Ben, I just wanted to tell you that I answered Didymus the way I did because he is my boyfriend. I think he felt bad for me when no one originnaly answered my thread. So he asked the question to get it started. What a sweatheart huh? So the jig is up. But back to the subject at hand. I have considered joining a Coven but I always come back to one thing. If it should be perfect love and perfect trust I think a problem would present itself maybe. What I mean by that is I am unsure that I would agree with the practices of the other coven members. Would I trust them. I struggle with this. What if a little down the line I learned that another member of the Coven was doing things ritually that I did not agree with or was outright wrong in my eyes. That some how did not represent the devine. How could I still participate in a ritual without that perfect love and trust. I just am unsure. Because I have never been in a coven or learned-studied in a coven I guess I have no basis for comparison. What do you think?
I wondered if there was some underlying relationship between you and Didymus the way you responded to his post. I understand now!

Working with a coven is just like interacting with people in other circumstances. The ideal, as you said, is to have "perfect love and perfect trust" between all the members of the coven. The best working covens are the ones where it's really like a family where everyone gets along really well and everyone loves each other and trusts each other. But just like with our biological families it's something that we have to work at and doesn't necessarily come automatically. What family out there is perfect? In the same way, I doubt there are any perfect covens out there.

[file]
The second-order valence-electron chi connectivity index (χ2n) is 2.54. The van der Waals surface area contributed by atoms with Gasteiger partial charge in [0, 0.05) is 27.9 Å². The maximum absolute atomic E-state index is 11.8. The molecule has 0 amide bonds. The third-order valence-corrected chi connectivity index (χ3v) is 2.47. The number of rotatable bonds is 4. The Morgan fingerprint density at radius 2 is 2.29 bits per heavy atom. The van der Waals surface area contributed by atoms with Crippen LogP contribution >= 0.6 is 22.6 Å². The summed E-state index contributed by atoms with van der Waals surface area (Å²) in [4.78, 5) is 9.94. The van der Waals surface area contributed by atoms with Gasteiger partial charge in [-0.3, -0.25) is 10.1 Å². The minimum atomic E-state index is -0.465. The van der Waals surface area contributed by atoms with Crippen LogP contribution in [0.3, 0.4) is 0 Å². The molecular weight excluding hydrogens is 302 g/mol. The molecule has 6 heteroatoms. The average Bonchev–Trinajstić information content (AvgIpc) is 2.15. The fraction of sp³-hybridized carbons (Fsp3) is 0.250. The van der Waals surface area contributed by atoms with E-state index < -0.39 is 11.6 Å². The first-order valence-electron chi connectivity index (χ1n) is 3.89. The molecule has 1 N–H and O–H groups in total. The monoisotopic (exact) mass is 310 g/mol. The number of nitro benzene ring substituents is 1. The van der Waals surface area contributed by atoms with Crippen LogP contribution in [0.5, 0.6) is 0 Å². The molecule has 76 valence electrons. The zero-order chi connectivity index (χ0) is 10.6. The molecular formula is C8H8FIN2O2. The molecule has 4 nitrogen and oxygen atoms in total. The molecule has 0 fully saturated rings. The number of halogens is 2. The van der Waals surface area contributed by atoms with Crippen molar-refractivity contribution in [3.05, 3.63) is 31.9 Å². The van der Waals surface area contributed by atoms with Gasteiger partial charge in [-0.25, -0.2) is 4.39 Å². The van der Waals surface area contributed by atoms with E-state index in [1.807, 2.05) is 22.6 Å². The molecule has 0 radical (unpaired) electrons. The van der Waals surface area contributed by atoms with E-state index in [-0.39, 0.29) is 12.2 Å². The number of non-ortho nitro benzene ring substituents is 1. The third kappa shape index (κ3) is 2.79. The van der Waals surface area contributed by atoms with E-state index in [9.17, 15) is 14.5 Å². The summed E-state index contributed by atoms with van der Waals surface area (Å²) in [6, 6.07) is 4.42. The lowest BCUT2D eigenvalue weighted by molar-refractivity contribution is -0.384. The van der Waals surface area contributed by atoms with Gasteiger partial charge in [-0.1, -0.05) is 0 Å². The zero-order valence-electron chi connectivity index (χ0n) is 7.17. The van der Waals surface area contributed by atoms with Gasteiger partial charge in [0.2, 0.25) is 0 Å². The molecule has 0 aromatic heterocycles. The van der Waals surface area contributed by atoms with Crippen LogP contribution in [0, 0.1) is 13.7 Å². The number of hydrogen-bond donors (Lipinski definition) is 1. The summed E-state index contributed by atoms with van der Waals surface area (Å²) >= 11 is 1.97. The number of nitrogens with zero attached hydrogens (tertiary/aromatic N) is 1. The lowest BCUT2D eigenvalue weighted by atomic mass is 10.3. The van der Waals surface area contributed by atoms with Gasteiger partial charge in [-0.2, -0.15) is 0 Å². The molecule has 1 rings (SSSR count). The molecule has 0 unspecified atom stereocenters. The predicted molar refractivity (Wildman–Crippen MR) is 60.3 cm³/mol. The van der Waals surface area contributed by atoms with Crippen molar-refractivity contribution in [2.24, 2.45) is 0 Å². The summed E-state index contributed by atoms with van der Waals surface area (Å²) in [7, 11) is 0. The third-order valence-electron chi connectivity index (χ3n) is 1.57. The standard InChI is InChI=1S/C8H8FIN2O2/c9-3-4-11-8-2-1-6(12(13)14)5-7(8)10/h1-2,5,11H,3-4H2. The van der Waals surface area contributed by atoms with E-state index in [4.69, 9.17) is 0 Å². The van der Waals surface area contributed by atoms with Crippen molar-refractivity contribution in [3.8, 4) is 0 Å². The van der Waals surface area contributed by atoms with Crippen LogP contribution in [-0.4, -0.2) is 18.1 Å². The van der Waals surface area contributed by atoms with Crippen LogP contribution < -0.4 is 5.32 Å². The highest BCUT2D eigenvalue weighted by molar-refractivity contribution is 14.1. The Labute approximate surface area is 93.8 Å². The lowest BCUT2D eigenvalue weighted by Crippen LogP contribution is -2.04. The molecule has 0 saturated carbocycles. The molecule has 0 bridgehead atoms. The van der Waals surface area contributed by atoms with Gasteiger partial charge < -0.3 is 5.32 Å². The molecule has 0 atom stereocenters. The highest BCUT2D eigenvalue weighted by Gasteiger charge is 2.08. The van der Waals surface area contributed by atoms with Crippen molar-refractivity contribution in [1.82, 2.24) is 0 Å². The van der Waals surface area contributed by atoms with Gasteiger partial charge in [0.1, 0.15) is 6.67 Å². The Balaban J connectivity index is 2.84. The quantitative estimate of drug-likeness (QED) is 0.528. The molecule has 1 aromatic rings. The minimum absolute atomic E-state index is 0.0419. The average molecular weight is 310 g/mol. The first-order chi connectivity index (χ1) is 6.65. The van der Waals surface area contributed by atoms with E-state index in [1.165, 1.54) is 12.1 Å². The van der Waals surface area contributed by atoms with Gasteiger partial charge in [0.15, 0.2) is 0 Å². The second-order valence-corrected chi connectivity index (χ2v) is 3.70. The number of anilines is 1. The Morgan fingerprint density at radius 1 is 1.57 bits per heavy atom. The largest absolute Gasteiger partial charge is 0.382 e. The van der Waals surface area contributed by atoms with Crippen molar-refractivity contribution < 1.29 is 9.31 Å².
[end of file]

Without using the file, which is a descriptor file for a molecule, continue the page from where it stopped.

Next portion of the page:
Some people prefer being in a family that is small and intimate, or even prefer being completely solitary. Others prefer large extended families with lots of activity and lots of coming and going. They're all just different ways families can form and function -- one type is not necessarily "the right one" and all others pale reflections. There is no such thing as a One True Way for all people for all time.

Working with others definitely involves compromises. We have to compromise being selfish in order to accomodate the needs of the others. But we also make compromises by working as solitaries -- we are choosing to miss out on the support, advice, and companionship we could be getting from others. It all comes down to personal decisions about what is best for us at this particular time. And there is no reason why we can't change our minds at some later time.
bgruagach said:
Spirituality is, at its core, about our individual relationships with the Divine
That needs quoting all by itself - there's a definite fundamental truth there, and reflects at what happens when spiritual belief becomes socialised as religion.